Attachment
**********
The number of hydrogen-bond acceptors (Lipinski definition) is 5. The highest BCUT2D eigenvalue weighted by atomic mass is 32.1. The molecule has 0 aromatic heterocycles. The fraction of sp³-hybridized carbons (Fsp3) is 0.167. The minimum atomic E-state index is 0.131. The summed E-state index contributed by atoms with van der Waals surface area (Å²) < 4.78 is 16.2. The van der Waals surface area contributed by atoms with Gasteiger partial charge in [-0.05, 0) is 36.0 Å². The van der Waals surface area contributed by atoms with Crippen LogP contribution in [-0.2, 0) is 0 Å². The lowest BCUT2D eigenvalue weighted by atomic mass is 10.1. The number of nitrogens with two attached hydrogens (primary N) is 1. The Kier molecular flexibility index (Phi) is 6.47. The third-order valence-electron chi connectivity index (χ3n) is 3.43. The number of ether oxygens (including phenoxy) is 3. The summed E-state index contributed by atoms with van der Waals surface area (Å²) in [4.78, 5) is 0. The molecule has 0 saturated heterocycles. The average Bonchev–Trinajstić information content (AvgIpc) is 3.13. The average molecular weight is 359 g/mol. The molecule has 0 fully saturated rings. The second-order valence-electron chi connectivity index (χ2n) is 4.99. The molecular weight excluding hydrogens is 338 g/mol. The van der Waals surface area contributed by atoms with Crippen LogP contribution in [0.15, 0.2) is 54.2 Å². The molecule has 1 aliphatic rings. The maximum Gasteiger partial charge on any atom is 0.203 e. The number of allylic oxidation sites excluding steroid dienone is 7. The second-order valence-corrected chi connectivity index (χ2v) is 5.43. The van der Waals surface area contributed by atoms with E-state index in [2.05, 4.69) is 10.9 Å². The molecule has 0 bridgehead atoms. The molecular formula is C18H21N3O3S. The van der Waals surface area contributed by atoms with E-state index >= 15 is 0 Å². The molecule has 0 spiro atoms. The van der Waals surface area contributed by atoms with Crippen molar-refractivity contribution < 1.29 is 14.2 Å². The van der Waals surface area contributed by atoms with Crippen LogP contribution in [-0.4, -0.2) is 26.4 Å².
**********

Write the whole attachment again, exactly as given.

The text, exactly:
The number of hydrogen-bond acceptors (Lipinski definition) is 5. The highest BCUT2D eigenvalue weighted by atomic mass is 32.1. The molecule has 0 aromatic heterocycles. The fraction of sp³-hybridized carbons (Fsp3) is 0.167. The minimum atomic E-state index is 0.131. The summed E-state index contributed by atoms with van der Waals surface area (Å²) < 4.78 is 16.2. The van der Waals surface area contributed by atoms with Gasteiger partial charge in [-0.05, 0) is 36.0 Å². The van der Waals surface area contributed by atoms with Crippen LogP contribution in [-0.2, 0) is 0 Å². The lowest BCUT2D eigenvalue weighted by atomic mass is 10.1. The number of nitrogens with two attached hydrogens (primary N) is 1. The Kier molecular flexibility index (Phi) is 6.47. The third-order valence-electron chi connectivity index (χ3n) is 3.43. The number of ether oxygens (including phenoxy) is 3. The summed E-state index contributed by atoms with van der Waals surface area (Å²) in [4.78, 5) is 0. The molecule has 0 saturated heterocycles. The average Bonchev–Trinajstić information content (AvgIpc) is 3.13. The average molecular weight is 359 g/mol. The molecule has 0 fully saturated rings. The second-order valence-electron chi connectivity index (χ2n) is 4.99. The molecular weight excluding hydrogens is 338 g/mol. The van der Waals surface area contributed by atoms with Crippen LogP contribution in [0.15, 0.2) is 54.2 Å². The molecule has 1 aliphatic rings. The maximum Gasteiger partial charge on any atom is 0.203 e. The number of allylic oxidation sites excluding steroid dienone is 7. The second-order valence-corrected chi connectivity index (χ2v) is 5.43. The van der Waals surface area contributed by atoms with E-state index in [2.05, 4.69) is 10.9 Å². The molecule has 0 bridgehead atoms. The molecular formula is C18H21N3O3S. The van der Waals surface area contributed by atoms with E-state index >= 15 is 0 Å². The molecule has 0 spiro atoms. The van der Waals surface area contributed by atoms with Crippen molar-refractivity contribution < 1.29 is 14.2 Å². The van der Waals surface area contributed by atoms with Crippen LogP contribution in [-0.4, -0.2) is 26.4 Å².